Heartbreak Dulled His Senses

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She was sitting on the upper level of the train. He couldn’t see her face from where he was standing but he could see that her hair was auburn colored.

It was enough. He was in love.

It was easy and pleasurable to imagine meeting her in the city after work. He would take her to Dymocks and she would rest her head on his shoulder as he introduced her to his very best friends: Scott Fitzgerald and George Orwell.

It was Thursday, so they would stay out later than usual and have dinner. They would most likely go to the Thai place he really liked. He was convinced she would like it, too.

The train pulled into Central and he knew he had to step off of the train and out of her life. He did, and the day that followed was cloudy and overcast with regret. He spent the train ride home wondering why he wasn’t meeting her in the city. Why had he not introduced himself to the love of his life?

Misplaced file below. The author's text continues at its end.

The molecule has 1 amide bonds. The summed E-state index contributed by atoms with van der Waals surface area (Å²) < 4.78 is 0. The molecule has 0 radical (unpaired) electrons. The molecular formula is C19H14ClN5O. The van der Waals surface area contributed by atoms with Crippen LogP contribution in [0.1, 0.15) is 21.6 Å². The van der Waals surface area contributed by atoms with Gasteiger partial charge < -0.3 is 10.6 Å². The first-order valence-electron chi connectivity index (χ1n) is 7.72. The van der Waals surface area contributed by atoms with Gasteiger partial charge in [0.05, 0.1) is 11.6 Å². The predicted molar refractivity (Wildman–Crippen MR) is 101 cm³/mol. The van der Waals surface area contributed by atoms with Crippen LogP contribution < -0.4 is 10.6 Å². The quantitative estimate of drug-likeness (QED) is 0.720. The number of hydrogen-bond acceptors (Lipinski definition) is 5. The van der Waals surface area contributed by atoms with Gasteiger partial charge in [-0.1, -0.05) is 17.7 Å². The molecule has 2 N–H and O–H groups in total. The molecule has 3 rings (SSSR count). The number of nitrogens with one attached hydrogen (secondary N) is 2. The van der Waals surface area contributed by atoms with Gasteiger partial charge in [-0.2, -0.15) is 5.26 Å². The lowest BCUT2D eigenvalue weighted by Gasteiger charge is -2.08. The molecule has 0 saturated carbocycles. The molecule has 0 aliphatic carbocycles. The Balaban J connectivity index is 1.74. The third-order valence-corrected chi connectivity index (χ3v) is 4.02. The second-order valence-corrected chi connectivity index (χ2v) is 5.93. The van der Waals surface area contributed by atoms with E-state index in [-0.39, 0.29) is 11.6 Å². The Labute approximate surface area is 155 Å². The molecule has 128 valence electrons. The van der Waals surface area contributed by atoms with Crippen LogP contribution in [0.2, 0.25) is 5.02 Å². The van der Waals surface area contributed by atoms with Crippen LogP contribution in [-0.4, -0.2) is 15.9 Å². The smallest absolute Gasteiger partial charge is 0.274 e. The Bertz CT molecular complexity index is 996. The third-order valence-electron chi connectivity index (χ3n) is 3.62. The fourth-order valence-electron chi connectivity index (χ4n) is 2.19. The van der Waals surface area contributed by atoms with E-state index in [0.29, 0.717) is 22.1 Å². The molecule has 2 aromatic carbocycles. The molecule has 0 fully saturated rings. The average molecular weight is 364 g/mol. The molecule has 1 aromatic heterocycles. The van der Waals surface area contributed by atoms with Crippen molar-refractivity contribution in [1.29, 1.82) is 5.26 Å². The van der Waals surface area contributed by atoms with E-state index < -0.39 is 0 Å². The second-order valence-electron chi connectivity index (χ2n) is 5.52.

He made macaroni and cheese for dinner and went to bed early. Heartbreak dulled his senses enough that he fell into a deep sleep.
He tried not to think of her as he stepped onto the train the next morning. The carriage was crowded. The scene was the same.

He could see a girl sitting on the upper level of the train. He couldn’t see her face from where he was standing but he could see that her hair was strawberry colored.

It was enough. He was in love.

Watching The Trains Come And Go

He could go out to the staircase and have a smoke without his boyfriend giving him shit about ‘bad life choices’ and him ‘being smarter than this’. Those moments could instead be spent sitting on the outdoor stairs watching the trains come and go rather than listening to the other (admittedly handsome) bad life decision that he was too smart for – the one that never shuts up.